Last week, in my discussion of what evangelicals can learn about themselves from T.M. Luhrmann’sÂ When God Talks Back, I mentioned our approach to suffering. Originally, I wasn’t going to write another post on the book, but I wanted to come back to this important topic. Luhrmann discusses suffering in a chapter titled, “Darkness,” along with the related issue of feeling distant from God. Early in the chapter, Luhrmann describes the Vineyard’s approach in this way:
Churches like the Vineyard handle the problem of suffering [in a different way than traditional theodicy]:Â they ignore it.Â Then they turn the pain into a learning opportunity. When it hurts, you are supposed to draw closer to God. In fact, the church even seems to push its congregants to experience prayers that fail [due to their boldness]. (268, emphasis added)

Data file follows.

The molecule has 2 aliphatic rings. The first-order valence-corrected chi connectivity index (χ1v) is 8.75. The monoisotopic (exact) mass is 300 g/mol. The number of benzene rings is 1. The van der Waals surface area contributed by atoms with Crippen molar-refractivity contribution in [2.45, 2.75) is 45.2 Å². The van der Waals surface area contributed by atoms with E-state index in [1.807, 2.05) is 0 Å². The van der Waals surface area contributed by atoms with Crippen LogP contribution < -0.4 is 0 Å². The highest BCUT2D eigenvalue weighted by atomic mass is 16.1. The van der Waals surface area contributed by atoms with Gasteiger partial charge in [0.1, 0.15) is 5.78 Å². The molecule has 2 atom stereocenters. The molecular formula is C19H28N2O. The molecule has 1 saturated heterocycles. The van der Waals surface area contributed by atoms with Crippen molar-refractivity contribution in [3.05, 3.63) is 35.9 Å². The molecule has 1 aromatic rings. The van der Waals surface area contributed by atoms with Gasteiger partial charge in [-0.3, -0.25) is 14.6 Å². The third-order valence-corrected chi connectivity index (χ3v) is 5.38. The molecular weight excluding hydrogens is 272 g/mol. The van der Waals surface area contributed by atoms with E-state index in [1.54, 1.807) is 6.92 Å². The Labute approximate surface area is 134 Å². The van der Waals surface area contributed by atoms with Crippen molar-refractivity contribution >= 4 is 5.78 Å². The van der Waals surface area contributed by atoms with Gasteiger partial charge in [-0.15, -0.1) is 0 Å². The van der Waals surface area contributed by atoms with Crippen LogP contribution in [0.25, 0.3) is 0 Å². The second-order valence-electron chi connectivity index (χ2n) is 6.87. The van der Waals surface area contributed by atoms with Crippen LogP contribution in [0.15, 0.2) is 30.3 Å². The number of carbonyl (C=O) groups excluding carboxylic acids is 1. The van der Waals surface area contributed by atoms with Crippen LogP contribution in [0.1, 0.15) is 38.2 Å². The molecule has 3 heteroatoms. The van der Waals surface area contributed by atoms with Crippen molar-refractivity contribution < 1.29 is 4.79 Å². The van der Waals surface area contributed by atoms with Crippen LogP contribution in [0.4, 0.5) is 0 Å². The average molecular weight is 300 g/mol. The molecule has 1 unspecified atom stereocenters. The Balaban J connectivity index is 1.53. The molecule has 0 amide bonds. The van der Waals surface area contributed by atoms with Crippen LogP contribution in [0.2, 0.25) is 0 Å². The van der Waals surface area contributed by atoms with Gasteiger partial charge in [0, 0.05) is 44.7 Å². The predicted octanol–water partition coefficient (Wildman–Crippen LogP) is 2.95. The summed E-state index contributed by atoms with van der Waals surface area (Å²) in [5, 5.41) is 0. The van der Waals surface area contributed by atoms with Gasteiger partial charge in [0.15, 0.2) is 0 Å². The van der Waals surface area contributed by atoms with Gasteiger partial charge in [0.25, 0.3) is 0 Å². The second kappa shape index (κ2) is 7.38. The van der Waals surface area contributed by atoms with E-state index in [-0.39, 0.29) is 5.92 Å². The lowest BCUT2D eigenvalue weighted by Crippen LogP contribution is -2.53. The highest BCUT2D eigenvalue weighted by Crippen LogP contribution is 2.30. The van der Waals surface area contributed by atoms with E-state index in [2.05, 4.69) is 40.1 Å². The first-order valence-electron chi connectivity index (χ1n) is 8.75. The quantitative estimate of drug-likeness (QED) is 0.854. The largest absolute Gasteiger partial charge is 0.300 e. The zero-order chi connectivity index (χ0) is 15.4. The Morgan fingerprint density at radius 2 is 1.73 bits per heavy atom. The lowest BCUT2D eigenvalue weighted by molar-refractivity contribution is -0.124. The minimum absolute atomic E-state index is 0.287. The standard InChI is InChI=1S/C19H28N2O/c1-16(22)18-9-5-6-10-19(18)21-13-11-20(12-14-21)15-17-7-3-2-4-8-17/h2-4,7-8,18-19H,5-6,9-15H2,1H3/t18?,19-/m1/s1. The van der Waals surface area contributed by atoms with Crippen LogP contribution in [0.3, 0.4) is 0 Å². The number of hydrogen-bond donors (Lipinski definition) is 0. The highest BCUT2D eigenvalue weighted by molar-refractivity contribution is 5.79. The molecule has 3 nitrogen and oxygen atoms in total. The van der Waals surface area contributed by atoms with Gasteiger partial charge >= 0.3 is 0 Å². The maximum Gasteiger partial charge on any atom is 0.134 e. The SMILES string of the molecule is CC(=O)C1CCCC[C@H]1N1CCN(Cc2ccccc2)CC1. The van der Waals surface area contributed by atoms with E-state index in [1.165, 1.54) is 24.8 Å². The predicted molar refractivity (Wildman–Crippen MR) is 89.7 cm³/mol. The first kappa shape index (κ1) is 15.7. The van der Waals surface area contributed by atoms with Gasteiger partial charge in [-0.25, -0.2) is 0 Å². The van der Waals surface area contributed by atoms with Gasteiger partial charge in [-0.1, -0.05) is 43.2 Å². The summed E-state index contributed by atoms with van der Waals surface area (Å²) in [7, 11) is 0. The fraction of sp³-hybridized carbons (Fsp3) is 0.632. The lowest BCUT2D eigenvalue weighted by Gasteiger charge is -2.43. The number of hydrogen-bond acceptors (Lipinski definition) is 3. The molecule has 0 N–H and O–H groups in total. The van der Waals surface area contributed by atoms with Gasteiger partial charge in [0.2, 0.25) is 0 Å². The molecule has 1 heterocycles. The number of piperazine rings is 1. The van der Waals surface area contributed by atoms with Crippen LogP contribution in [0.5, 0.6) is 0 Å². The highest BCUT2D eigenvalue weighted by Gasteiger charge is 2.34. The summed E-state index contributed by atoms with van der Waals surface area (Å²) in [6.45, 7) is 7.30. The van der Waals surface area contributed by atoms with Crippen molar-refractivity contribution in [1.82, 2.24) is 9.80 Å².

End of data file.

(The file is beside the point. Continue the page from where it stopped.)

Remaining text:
Luhrmann observes that Vineyard churches and other evangelicals face twoÂ challenges that aren’t faced by certain other branches of Christianity or Judaism:
- Evangelicals expect an intimate relationship with God. Unlike traditions that few God more distantly, evangelicals want daily closeness with him.
- Evangelicals, particular of the Vineyard variety, expect God to answer big prayers. Luhrmann goes so far as to say that the Vineyard practically sets up its members for disappointment through its encouragement to prayer for healing and success (e.g. being accepted into certain college).
Times of suffering and spiritual dryness are inevitable. How, then, does Luhrmann see evangelicals addressing them? [Read more…] about Evangelicals and Suffering (When God Talks Back)